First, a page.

The central fact of which Sommer’s book takes account is that “the Hebrew Bible contains not a single verse denying that God has a body.” The entire effort, from the Targumim forward, to depreciate the corporeality of God, cuts against the plain sense of Scripture. Among the numerous portrayals of an anthropomorphic, corporeal God, Sommer finds two main competing traditions: the “fluidity model” and the “anti-fluidity model.” The fluidity model, based on Mesopotamian sources and favored by the J and E sources, has one God, YHWH, taking on corporeal form in multiple bodies, either simultaneously or successively, in one place or another. God is very much like humans insofar as He has a man-like form. But God is also very much unlike humans in that He can be simultaneously here and there, in this body and in that one all at once; God is ontically fluid. The three ostensibly human visitors who greet Abraham in Genesis chapter 18 are either all embodiments of God, or only one is an embodiment while the other two are angelic servants. Of the one that remains, Sommer explains: “This visitor clearly is and is not identical with Yhwh; rather He is an avatar, a ‘descent’ of the heavenly God who does not encompass all of that God’s substance.” Nonetheless, he encompasses some of God’s substance. There is an ambiguity or “fluidity” about divine corporeality and divine selfhood. YHWH “fragments” into “local manifestations.”
The counter-model, the “anti-fluidity” tradition, holds that God only occupies one corporeal form at one time and in one place. This is the dominant view of P, the Priestly source, of Deuteronomy and the Deuteronomic writings, and of Ezekiel. For P, God comes from heaven and takes up residence in the mishkan (Tabernacle) or in the Temple. God’s embodiment takes the form of kavod, a “stunningly bright” presence “surrounded by an extraordinary radiance.” God’s kavod is a “substantial blazing thing,” as in I Kings 8:11–12 (“The priests could not stand to serve because of the cloud, for Yhwh’s kavod had filled Yhwh’s house.”).
D—that is, the Deuteronomist—by contrast, keeps God in heaven but allows for a quasi-manifestation of God in the form of his shem (“name”). Shem can either be taken in the linguistic sense of the “word” (in which, however, a name signifies the essence of a being) or as something more reified and hypostatic. Thus, Isaiah 30:27’s “The shem of Yhwh comes from afar, burning in anger, with a weighty load” is an example of a reified usage. The shem is a real divine mani-festation, but the full divine self remains above and beyond its transient embodiment. Although “philosophically minded commentators” use Deuteronomy’s relatively more abstract, less anthropomorphic understanding of God to bolster their anti-corporeal interpretation, Sommer contends that no “verses in Deuteronomy claim that God is invisible or lacks a body.” Rather, in Deuteronomy’s transcendent theology, “God’s body cannot be seen by humans because the latter are on earth while God’s body is in heaven.” The anti-fluidity model rejects the “multiplicity of divine embodiment” as well as “the fluidity of divine identity” in favor of an integrated divine selfhood. The declaration of Deuteronomy 6:4, known to Jews as the Shema, means “Yhwh our God is one Yhwh.” This is to say, in the ancient Israelite context, “Yhwh’s self is not fluid.”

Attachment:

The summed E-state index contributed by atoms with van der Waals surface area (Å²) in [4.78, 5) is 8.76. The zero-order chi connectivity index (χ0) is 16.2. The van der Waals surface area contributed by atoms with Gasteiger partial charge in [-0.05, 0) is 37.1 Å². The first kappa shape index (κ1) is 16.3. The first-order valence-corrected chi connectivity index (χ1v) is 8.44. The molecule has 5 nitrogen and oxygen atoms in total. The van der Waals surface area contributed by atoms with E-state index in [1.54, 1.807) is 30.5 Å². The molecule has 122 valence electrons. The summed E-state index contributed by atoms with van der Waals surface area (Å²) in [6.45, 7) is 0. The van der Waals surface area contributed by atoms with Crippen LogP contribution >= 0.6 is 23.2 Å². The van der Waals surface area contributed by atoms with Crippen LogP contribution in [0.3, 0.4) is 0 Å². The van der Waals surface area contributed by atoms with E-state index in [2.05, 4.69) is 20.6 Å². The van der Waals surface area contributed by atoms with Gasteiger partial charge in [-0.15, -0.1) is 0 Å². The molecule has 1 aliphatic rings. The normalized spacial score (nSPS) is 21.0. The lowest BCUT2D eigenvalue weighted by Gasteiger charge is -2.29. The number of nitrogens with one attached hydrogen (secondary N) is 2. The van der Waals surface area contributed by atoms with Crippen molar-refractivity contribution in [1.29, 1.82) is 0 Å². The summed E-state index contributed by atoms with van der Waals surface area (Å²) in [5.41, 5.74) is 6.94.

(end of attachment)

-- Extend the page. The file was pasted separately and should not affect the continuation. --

Accordingly, for Sommer, there was an intramural argument in ancient Israel between these traditions. The fluidity model had proponents not only among the great literary artists who created the sources that biblical scholars designate as J and E but also among the common people, who worshipped a YHWH embodied incultic pillars and stelae, in wood and stone. P and D, the latter especially, carried the day in terms of the perspectives that shaped and dominated the canon. But the fluidity model of corporeality persisted in rabbinic anthropomorphism, in rabbinic conceptions of the shekhinah (God’s indwelling presence), in early Merkavah (i.e., Ezekiel-based ‘Chariot’-vision-focused) mysticism, and in the kabbalah. Sommer argues that we should retrieve the trope of an embodied, fluid divinity and restore it to a central place in contemporary Jewish theology.
Sommer is not alone in rejecting a “spiritual” incorporeal divinity in favor of a corporeal, multiply-incarnate God. The Jewish theologian Michael Wyschogrod, to whom Sommer makes appreciative reference, precedes him. For both, affirmation of such a God promises greater authenticity and a greater fidelity to the God of the Bible than what they take to be an inauthentic, Hellenic import. Sommer is especially scathing in his claim that Maimonides, the leading exponent of a philosophically pure concept of divinity, founds a new religion with Saadiah Gaon’s philosophical text as its scripture.